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Georgia begins to dry out, clean up after flooding

  • Story Highlights
  • NEW: Georgia insurance commissioner estimates $250 million in losses
  • President, Georgia governor discuss aid; Obama expresses condolences
  • Death toll from floods: at least nine in Georgia; one person missing in Tennessee
  • As of Tuesday afternoon, hundreds of people were still in shelters in Georgia
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ATLANTA, Georgia (CNN) -- Dry skies greeted Georgia for a second day Wednesday, giving residents a chance to mourn, recover and repair after devastating floods killed nine people earlier this week.

Floodwater surrounds homes near Atlanta on Tuesday. Parts of Georgia remain under flood warning Wednesday.

Douglas County, Georgia, emergency managers provide water Wednesday to residents without treated water.

Water was beginning to recede in many areas, and some roads, including Interstate 285 and Interstate 20, were reopening.

Several others remained closed, state authorities said.

As of Tuesday afternoon, hundreds of people were still in shelters, with more than 250 people in the Cobb County Civic Center, according to the Red Cross.

There are cases where people have lost everything, spokeswoman Lisa Matheson said Tuesday.

Before they were evacuated, Cordell Albert and her husband, Christopher, moved their valuables to the second floor of their Powder Springs home, CNN affiliate WGCL reported.

"I feel lost," she said, according to the affiliate. "I feel homeless." Video Watch more about the flooding aftermath and cleanup »

Gov. Sonny Perdue has declared a state of emergency in 17 flood-stricken counties, and State Insurance Commissioner John Oxendine estimated that the flooding has caused an estimated $250 million in losses. Video Watch where the flooding hit hardest »

"Many of the homeowners afflicted by this event don't have flood insurance," he said in a written statement.

Georgia's flood-related death toll has reached nine, authorities said, with six deaths alone in Douglas County, west of Atlanta.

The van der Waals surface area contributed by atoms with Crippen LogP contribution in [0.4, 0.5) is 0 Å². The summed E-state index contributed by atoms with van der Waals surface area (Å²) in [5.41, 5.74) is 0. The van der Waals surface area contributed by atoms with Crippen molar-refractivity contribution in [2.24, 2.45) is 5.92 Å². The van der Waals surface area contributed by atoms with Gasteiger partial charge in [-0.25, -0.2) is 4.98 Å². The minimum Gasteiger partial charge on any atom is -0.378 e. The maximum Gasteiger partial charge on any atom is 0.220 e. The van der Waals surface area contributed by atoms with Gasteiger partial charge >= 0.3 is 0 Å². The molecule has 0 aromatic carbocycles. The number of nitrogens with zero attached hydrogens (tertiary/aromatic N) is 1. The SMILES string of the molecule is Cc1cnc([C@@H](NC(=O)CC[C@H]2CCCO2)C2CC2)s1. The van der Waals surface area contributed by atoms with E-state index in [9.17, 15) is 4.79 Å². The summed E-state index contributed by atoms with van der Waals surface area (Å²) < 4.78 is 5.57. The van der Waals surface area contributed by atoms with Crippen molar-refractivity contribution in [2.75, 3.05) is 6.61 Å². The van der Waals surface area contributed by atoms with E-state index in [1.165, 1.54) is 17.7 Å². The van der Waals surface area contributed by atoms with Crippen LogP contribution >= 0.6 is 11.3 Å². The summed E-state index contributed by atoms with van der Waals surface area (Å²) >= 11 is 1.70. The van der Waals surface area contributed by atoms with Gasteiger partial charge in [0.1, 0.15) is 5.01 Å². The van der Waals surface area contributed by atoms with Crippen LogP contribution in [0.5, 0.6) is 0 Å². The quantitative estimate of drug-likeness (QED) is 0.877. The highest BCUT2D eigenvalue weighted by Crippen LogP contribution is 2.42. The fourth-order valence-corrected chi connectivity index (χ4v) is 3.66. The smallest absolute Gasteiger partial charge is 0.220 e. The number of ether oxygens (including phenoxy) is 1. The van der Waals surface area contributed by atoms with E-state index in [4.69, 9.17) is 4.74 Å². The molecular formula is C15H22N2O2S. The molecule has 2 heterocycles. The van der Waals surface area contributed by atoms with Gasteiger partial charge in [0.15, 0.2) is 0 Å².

To the north, one person was missing and presumed dead in Chattanooga, Tennessee. Photo See photos of the flooding »

Perdue spoke to President Obama on Tuesday night about the flooding, White House spokesman Nick Shapiro said.

The president "expressed his condolences for the loss of life and his concern for the citizens of Georgia amidst the ongoing flooding," Shapiro said.

Perdue updated Obama on the situation, and the two discussed the response to the crisis, Shapiro added. The president also assured the governor that his request for federal aid would receive prompt attention, the spokesman added.

Parts of northwest and south-central Georgia, as well as the metro Atlanta area, were still under flood warnings Wednesday. Also on Wednesday, students from three of metro Atlanta's four largest school districts were returning to classes after flooding caused school closings the day before. Video Watch what caused such torrential rain »

But CNN meteorologists said rain was not likely for much of the state Wednesday, although isolated thunderstorms in north Georgia were possible.


Georgia may also see rain this weekend, CNN meteorologist Jacqui Jeras said. "Of course, we're not expecting another foot of rain," she said, "but we could pick up an inch or two." Horses pulled to safety from flooded creek

On Tuesday, Perdue pleaded with residents to stay off flooded roads, noting that nearly all the fatalities in the state were drivers and passengers swept away by floodwaters.

CNN's Carolina Sanchez, Shawn Nottingham and Samuel Gardner contributed to this report.

All About FloodsGeorgia

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